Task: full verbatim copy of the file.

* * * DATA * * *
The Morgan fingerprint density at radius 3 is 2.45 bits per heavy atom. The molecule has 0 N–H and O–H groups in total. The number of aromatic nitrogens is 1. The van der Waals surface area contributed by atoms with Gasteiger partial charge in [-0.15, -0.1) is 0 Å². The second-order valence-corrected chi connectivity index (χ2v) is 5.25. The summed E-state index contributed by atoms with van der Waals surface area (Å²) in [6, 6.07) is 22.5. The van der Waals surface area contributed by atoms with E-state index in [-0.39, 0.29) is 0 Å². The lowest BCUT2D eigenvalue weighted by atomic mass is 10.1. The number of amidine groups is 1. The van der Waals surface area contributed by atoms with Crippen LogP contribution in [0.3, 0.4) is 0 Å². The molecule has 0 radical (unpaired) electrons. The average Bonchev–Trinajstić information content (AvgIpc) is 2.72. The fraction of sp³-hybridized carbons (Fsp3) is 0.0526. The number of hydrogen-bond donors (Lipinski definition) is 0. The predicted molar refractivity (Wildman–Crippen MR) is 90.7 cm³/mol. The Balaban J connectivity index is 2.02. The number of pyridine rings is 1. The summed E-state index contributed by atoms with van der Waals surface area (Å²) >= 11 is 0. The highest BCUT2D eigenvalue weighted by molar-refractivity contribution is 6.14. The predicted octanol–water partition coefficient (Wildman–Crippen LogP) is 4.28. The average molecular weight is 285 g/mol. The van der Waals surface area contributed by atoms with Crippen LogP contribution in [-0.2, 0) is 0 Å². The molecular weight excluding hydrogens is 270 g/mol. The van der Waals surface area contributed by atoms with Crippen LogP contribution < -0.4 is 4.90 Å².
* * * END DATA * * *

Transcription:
The Morgan fingerprint density at radius 3 is 2.45 bits per heavy atom. The molecule has 0 N–H and O–H groups in total. The number of aromatic nitrogens is 1. The van der Waals surface area contributed by atoms with Gasteiger partial charge in [-0.15, -0.1) is 0 Å². The second-order valence-corrected chi connectivity index (χ2v) is 5.25. The summed E-state index contributed by atoms with van der Waals surface area (Å²) in [6, 6.07) is 22.5. The van der Waals surface area contributed by atoms with E-state index in [-0.39, 0.29) is 0 Å². The lowest BCUT2D eigenvalue weighted by atomic mass is 10.1. The number of amidine groups is 1. The van der Waals surface area contributed by atoms with Crippen LogP contribution in [0.3, 0.4) is 0 Å². The molecule has 0 radical (unpaired) electrons. The average Bonchev–Trinajstić information content (AvgIpc) is 2.72. The fraction of sp³-hybridized carbons (Fsp3) is 0.0526. The number of hydrogen-bond donors (Lipinski definition) is 0. The predicted molar refractivity (Wildman–Crippen MR) is 90.7 cm³/mol. The Balaban J connectivity index is 2.02. The number of pyridine rings is 1. The summed E-state index contributed by atoms with van der Waals surface area (Å²) >= 11 is 0. The highest BCUT2D eigenvalue weighted by molar-refractivity contribution is 6.14. The predicted octanol–water partition coefficient (Wildman–Crippen LogP) is 4.28. The average molecular weight is 285 g/mol. The van der Waals surface area contributed by atoms with Crippen LogP contribution in [-0.2, 0) is 0 Å². The molecular weight excluding hydrogens is 270 g/mol. The van der Waals surface area contributed by atoms with Crippen LogP contribution < -0.4 is 4.90 Å².